Boeing MAX production will restart, build slowly

By Scott Hamilton

Jan. 29, 2020, © Leeham News: Restarting production of the Boeing 737 MAX assembly lines will be slow, methodical and paced to avoid adding to inventory of about 400 airplanes in storage.

Boeing 737 factory, Renton (WA). Source: Boeing.

This was one of the take-aways from Boeing’s earnings call today. Boeing announced its first loss since 1997. This is when production of the 737 and 747 lines were shut down when rates outpaced the ability of the supply system to keep up.

Greg Smith, EVP, CFO and head of Boeing’s strategy, revealed the production restart in broad terms.

Timing and ramp up

Smith declined to provide a specific timeline for restarting production. CEO David Calhoun previously indicated that Boeing planned to restart production “a couple of months” ahead of recertification of the MAX. Boeing previously indicated it expects certification mid-year. The Federal Aviation Administration called this projection conservative. These statements imply restarting production in April.

Calhoun, on the earnings call today, said financial reporting requirements and customer notices led Boeing to project the mid-summer date. He emphasized that regulators still control the process.

Smith said the assembly positions at the Renton plant, where the 737 is produced, are empty. Restarting production means loading position No. 1 and going from there.

Boeing does not want to add to the inventory of stored airplanes, Smith said. Production plans call for coordinating assembly with deliveries. This suggests a one-for-one basis. However, Smith didn’t explicitly say this.

It’s unclear how this can be achieved if certification trails restarting production. Deliveries can’t take place until the MAX is recertified.

Clearing inventory

Calhoun said it will take 1 ½ years to clear inventory. This averages about 22 airplanes a month.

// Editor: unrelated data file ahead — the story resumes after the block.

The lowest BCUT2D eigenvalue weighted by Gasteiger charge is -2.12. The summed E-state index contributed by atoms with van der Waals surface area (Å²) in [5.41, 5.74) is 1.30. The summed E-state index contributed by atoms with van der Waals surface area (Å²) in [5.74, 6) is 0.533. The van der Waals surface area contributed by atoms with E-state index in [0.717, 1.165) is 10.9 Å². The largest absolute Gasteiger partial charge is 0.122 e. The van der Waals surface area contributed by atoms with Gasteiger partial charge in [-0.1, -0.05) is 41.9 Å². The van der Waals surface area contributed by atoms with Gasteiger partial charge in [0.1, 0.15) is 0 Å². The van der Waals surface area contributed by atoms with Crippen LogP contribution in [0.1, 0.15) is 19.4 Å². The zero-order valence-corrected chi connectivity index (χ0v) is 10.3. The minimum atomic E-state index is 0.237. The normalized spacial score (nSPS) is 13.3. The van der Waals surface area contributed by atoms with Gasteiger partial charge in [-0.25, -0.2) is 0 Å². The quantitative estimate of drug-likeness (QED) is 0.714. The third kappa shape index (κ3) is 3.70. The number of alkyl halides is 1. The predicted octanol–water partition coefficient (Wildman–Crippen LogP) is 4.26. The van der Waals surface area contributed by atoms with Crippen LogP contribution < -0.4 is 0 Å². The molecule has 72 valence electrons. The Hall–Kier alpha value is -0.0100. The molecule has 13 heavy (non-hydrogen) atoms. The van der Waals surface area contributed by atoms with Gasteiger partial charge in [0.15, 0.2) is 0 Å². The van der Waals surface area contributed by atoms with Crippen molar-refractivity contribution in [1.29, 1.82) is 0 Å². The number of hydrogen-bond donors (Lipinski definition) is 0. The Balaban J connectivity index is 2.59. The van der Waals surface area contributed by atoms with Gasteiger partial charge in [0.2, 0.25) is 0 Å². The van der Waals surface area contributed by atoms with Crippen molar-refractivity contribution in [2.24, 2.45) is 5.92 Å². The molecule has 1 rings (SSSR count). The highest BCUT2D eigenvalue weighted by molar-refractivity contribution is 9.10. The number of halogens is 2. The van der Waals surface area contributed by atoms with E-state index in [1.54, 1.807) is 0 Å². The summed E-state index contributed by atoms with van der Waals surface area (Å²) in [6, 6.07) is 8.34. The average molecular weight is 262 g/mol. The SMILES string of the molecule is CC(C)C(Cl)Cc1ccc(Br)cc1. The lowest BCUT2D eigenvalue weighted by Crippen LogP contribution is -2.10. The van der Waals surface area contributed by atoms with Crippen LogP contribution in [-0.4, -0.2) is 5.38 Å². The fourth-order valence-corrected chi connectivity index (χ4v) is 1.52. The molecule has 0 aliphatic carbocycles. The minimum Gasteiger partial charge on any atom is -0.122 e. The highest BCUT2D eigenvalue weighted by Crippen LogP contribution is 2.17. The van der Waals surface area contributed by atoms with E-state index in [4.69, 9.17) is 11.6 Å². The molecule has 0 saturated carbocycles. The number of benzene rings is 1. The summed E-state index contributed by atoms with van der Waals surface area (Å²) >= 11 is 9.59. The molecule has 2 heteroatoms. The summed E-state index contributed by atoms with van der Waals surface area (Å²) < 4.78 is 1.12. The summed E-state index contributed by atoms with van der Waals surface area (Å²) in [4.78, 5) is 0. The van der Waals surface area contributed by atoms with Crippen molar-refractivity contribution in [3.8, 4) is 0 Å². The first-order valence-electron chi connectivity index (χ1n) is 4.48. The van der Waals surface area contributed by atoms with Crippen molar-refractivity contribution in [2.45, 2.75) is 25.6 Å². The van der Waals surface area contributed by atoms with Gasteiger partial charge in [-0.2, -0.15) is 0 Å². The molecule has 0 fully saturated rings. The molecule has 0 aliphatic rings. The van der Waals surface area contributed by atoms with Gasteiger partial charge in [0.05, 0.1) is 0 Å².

The pace is expected to begin slowly and build over time.

Based on these factors, LNA estimates Boeing might deliver 180 MAXes from storage by year-end. This therefore infers Boeing may produce an equal number of MAXes over the same period.

25 Comments on “Boeing MAX production will restart, build slowly

  1. Boeing is now confident enough on recertification that they are going to build MAXs that are ‘fixed’ and ready to fly and by the time the first airplane off the restarted line is ready to deliver, MAX will be recertified.

    With the months of bad news and public beating, I expect this to be the safest commercial aircraft of all time. Anything less jeopardizes the company.

    Now Boeing only has to keep all of the following hand grenades from exploding and they’ll be fine: the T-7 underbid, the MQ-25 underbid, the overbid but underperforming Commercial crew astronaut program, the KC-46 persistent technical problems, termination of the 747 line, and certification on the 777x.

    • The MAX can’t be the safest ever. Concorde crashed only once. MAX is already up to 2.

      • Statistically, the Concorde was then most unsafe passenger aircraft; only 20 were produced with 14 entering service. The one crash (balanced with the number produced) made it so.

      • one out of 20 total built. that is a 5% crash rate over the service life.

        there have been 10,571 737’s built (and ~200 MAXs were in service at the time of the second crash)

        how many Class A mishaps in 737 history? ~213 for about a 2% crash rate vs service life for all generations of 737.

        there are lies, damn lies and statistics….

    • “With the months of bad news and public beating, I expect this to be the safest commercial aircraft of all time. Anything less jeopardizes the company.:”

      No, lets not mix hope & reality. The 737MAX is meeting flight safety & emergency system requirements that would not be approved for newer aircraft. It extensive used grandfathered requirements to safe costs, time, training and keep commonality with old 737s.

      Boeing is now fixing to meet safety requirements, while others are reviewing the robustness of those requirements, if the FAA didn’t exempt, change them too much and if Boeing didn’t pressure congress FAA to go soft on applying them for the 737MAX. And 777x.

      They are even reviewing old 737NG accidents to see if the full truth ended up on or under the table.